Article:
Poinsettias and mistletoe are poisonous, so be sure to keep them away from children and pets

On the seventh day of safety, we remind you that although poinsettias are unlikely to cause serious problems if touched or ingested in small amounts, they could still cause an itchy rash or intestinal upset. However, other holiday plants are highly toxic, such as mistletoe, holly, or amaryllis. Keep them all out of reach from children and pets. (8)

Check your smoke detector battery

On the eighth day of safety, we remind you that smoke detectors should be tested regularly and the batteries replaced at least once or twice a year. Mark your calendar to check your alarm during the holidays. A working smoke alarm cuts your risk of home fire death in half. (9)

Don't drink and drive

Holiday get-togethers are fun, but only when you keep safety a priority. The statistics are sobering: every year hundreds of people die in drunk driving accidents during the holiday season. (10) On the ninth day of safety, we remind you that if you plan to drink alcohol, make sure you have a designated driver to get you and your loved ones home safe and sound. Or, use the National Highway Traffic Safety Administration’s SaferRide app—available from Google Play or the iTunes store—to call a taxi or a friend.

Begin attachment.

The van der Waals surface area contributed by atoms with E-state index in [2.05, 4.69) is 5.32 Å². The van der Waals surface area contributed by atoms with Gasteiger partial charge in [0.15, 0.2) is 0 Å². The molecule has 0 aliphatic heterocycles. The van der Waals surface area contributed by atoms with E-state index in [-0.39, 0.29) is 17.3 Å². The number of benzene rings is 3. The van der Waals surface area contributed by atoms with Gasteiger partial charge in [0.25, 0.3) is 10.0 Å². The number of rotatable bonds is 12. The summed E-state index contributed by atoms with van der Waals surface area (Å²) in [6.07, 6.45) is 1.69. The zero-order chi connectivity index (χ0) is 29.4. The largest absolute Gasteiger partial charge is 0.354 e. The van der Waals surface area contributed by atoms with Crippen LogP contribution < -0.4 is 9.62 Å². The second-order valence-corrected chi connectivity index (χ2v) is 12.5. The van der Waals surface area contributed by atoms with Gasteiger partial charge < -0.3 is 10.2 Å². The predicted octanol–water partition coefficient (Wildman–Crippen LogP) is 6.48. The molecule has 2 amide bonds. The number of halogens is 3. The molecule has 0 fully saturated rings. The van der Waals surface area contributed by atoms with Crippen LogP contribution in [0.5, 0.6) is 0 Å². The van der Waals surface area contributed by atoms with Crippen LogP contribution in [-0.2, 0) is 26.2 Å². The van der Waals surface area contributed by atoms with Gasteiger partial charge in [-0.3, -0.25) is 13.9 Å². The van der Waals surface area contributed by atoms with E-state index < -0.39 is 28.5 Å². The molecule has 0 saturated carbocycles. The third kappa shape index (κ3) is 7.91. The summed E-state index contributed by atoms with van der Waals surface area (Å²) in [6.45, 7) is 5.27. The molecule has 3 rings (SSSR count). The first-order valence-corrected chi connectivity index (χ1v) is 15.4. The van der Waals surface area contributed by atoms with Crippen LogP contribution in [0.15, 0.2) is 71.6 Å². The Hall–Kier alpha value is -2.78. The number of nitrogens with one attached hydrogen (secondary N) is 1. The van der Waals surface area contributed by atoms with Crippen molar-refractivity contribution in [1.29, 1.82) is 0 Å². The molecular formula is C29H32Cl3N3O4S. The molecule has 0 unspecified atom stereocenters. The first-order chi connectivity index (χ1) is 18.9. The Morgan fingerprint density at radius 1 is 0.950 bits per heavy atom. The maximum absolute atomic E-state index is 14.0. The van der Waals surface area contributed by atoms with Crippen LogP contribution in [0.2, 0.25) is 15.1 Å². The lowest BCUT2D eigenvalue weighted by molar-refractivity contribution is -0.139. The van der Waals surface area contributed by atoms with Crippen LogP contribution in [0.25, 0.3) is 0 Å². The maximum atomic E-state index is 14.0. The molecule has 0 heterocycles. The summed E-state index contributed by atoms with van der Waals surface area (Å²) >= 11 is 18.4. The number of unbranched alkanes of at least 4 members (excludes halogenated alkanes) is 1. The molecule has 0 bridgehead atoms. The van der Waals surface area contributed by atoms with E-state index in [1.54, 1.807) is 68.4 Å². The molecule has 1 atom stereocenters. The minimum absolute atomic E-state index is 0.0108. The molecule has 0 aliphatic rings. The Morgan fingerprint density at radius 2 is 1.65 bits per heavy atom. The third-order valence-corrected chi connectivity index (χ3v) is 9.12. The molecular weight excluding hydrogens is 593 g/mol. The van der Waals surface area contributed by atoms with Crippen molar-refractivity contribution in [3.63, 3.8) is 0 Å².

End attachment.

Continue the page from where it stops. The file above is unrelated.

Choose a fire-resistant artificial tree and be sure to water a natural tree daily

On average, 230 house fires are caused by Christmas trees each year. To prevent this from happening to you, we remind you on the tenth day of safety to exercise caution when placing, decorating, and maintaining either kind of tree. Position your tree at least three feet away from a heat source and remember to keep natural trees hydrated. (11)

Maintain woodburning fireplaces and chimneys

Nothing is cozier than relaxing by the fire, but it’s especially important to keep your woodburning fireplace clean because creosote—a flammable smoke residue and serious fire hazard—can build up inside. Use the holiday season, like the eleventh day of safety, as a reminder to clean your fireplaces, flues, and chimneys before using them. (12)

Don’t share holiday plans or vacations on social media

Social media is a great way to share what you and your family are doing for the holidays. However, if you are leaving your home for an extended period of time, we remind you on the twelfth day of safety not to put your plans or pictures on social media until after you return. You could be unintentionally inviting thieves to break into your house while you’re away. (13)

From your entire MSA family, we wish you a wonderful, warm, and safe holiday. To make it even safer, or to impress your friends and extended family with your safety tips, download and share our “12 Days of Safety” infographic. Again, Happy Holidays from all of us at MSA!


Share:

Read This Next

What If? Unexpected Events and Errors of Confined Spaces

Confined spaces present many dangers thanks to unexpected events and errors. Learn about the what ifs that come with working in confined spaces.

Keep reading